By Lonnie Wilkey
Editor, Baptist and Reflector
The bathroom bill (SB771) would prohibit public schools from having policies that would allow students to use the bathroom or locker room of their choice based on what sex the student chooses to be.
The state Senate Education Committee chose March 22 not to discuss the bathroom bill. None of the nine members were willing to make a motion to hear the bill. Last year seven of the nine members voted for the bill, according to David Fowler, president of the Family Action Council of Tennessee. “I believe tens of thousands of Tennesseans will see this as an insult to their values,” he said in a written statement following the action.
The Tennessean newspaper in Nashville reported March 22 that the lack of action came a month after Lt. Gov. Randy McNally said the legislation was no longer needed in light of the federal government’s recent actions. In February, the Department of Education and Department of Justice each said they were withdrawing a guidance advanced last year by the Obama administration that permitted students to use the restrooms based on the sex they identified with, The Tennessean reported.
The need for the bill no longer exists in light of the action of the Trump administration to reverse the Obama administration’s decision, McNally told The Tennessean.
Fowler disagreed with the premise that Trump’s decision to rescind the Obama policies made the bill unnecessary.
“This is not true. President Obama tried to take away the authority of the states under Title IX to treat sex as a biological reality for the purposes of bathrooms, locker rooms, etc.,” Fowler wrote in a blog post March 23. But Trump’s decision also left it up to the states to abandon the idea that sex is biological for the amorphous concept of ‘gender identity,’ ” he continued.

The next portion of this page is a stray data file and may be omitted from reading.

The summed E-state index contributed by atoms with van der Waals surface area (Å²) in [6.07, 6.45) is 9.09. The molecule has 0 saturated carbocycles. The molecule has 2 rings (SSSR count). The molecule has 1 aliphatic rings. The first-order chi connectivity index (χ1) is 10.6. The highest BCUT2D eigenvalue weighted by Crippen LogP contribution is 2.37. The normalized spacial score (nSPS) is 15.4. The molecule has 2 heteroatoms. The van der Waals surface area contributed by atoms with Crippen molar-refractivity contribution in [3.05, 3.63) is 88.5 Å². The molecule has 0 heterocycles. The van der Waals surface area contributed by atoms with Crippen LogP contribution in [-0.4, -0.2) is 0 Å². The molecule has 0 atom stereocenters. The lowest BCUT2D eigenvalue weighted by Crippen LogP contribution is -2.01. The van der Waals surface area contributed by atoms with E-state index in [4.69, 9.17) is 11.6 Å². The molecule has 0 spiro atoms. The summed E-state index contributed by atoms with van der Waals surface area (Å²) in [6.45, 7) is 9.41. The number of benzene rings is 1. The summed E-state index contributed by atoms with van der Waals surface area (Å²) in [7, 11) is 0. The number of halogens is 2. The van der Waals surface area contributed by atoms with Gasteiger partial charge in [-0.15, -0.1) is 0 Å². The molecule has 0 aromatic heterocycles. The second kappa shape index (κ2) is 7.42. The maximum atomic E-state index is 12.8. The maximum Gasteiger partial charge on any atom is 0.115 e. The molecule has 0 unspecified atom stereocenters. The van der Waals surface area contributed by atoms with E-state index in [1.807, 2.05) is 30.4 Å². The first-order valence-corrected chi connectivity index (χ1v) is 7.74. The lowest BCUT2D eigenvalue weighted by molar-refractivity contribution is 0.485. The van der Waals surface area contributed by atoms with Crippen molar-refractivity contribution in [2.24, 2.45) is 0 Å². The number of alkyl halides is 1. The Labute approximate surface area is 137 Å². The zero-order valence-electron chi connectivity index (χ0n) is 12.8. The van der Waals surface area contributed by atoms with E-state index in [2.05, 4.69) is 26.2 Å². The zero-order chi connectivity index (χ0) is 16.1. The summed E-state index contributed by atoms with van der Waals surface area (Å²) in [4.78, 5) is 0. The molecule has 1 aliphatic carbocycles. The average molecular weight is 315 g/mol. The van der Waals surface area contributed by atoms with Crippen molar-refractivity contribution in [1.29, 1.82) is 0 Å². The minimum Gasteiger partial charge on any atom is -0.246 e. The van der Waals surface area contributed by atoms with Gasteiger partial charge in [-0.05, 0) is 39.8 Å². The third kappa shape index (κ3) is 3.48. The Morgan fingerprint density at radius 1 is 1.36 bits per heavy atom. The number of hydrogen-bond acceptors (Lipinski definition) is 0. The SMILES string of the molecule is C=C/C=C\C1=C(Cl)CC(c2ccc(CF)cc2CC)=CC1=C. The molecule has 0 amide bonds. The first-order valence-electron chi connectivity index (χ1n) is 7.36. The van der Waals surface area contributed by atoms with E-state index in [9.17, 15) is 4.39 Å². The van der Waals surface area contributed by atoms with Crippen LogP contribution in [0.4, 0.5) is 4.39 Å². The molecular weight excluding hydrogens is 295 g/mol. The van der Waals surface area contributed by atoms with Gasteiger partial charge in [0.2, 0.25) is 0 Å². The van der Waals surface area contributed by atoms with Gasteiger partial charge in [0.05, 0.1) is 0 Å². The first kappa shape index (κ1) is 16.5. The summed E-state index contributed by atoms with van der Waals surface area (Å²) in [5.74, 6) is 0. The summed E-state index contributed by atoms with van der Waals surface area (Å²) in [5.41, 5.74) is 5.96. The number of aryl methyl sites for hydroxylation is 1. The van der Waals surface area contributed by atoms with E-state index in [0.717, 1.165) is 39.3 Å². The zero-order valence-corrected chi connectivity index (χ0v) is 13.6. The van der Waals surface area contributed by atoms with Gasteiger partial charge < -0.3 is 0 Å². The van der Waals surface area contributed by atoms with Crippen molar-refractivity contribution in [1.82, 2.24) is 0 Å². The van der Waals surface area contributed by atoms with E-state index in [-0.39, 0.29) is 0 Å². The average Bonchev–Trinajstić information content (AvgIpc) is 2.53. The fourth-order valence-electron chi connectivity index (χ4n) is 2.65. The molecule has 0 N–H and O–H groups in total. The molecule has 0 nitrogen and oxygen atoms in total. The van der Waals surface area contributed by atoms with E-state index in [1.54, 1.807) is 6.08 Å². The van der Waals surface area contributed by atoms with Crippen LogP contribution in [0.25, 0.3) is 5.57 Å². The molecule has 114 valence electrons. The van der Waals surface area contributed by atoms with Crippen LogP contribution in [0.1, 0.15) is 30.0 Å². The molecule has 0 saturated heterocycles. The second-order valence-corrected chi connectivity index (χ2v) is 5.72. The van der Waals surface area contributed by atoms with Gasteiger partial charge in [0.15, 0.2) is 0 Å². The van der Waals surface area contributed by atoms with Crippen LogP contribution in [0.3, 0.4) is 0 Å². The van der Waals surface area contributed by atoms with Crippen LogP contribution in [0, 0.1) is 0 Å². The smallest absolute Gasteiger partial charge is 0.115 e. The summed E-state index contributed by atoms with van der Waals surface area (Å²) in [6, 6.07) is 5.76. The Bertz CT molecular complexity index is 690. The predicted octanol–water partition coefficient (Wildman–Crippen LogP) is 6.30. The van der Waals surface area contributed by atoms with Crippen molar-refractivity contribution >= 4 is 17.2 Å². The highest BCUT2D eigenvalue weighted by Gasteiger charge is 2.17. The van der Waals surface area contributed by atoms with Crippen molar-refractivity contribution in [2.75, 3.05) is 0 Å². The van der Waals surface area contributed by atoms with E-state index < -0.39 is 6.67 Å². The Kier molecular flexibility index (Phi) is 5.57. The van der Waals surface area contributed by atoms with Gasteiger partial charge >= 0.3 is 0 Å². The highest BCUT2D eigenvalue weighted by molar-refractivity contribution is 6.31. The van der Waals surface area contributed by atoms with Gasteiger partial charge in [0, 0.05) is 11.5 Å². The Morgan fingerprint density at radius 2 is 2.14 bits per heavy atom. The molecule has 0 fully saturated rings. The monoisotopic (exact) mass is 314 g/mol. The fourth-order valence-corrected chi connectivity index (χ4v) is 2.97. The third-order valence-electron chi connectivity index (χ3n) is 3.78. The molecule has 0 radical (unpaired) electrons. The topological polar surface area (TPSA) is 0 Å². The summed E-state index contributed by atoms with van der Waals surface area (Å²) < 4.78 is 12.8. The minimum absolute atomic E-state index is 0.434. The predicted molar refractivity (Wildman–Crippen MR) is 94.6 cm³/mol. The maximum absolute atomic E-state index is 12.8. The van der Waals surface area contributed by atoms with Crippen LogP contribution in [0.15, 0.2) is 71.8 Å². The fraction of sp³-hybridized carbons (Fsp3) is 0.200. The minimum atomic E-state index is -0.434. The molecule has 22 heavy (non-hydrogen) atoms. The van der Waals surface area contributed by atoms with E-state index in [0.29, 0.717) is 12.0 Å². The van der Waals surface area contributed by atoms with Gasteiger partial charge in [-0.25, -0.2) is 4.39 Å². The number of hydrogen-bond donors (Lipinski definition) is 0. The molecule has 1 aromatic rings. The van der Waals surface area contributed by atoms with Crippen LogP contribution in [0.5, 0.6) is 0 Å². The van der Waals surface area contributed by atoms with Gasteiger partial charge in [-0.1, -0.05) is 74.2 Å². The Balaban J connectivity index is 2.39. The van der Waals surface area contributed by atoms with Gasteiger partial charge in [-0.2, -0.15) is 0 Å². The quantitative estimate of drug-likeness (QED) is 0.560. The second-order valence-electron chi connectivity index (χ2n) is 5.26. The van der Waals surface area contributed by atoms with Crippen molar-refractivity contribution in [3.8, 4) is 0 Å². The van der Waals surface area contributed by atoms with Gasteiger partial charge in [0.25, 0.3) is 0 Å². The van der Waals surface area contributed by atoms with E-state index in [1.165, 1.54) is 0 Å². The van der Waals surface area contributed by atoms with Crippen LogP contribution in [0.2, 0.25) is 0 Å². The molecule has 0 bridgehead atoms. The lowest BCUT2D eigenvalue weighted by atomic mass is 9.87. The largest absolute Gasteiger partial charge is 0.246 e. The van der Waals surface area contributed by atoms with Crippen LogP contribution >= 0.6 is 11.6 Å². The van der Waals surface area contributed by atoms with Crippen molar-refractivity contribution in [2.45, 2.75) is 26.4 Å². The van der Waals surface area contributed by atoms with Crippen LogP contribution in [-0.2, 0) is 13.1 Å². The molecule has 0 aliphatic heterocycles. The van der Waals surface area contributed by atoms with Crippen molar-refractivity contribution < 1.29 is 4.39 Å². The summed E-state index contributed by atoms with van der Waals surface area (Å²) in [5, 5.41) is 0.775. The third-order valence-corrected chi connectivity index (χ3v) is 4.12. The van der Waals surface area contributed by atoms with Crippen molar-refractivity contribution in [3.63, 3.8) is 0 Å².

“The members of the Senate Education Committee essentially said they were okay with local schools choosing to allow students to choose bathrooms and locker rooms based on how they identified, regardless of their biological sex,” Fowler said.
The Senate committee’s action followed Tennessee representative Mark Pody’s decision March 7 to pull a similar house bill off notice from a state house subcommittee. Pody told The Tennessean at the time that the bill was not dead yet and that he planned to reintroduce it at a later session. “We just have to make sure our language is appropriate,” he told the paper. The Tennessean reported that Rep. Pody was uncertain what action he would take in view of the Senate’s action.
Tennessee pastor Larry Robertson (Hilldale Baptist Church in Clarksville) has observed the proposed legislation the past two years.
In addition to recent polls indicating a slight majority of Americans are against limiting transgender rights to bathrooms, Robertson noted that “states are seeing the political clout of the LGBT community and they are afraid of doing the right thing. What has happened in response to North Carolina’s stand on this issue, for instance, has been staggering” (the NCAA moved its East regional basketball games from North Carolina to Greenville, S.C. due to the state’s law that does not allow transgenders to use the bathroom of their choice).
Robertson said he is “not really afraid of what a mentally-ill person with the delusion of being the opposite gender might do in a restroom. It’s the open door such ‘tolerance’ creates for sexual predators to self-identify their gender in order to demand access to areas that should have reasonable privacy. I think that’s most people’s concern,” he said.
The former Tennessee Baptist Convention president predicted that as new public facilities are constructed across Tennessee more single stall “unisex” restrooms will be built. “And I have no objection to that,” he said.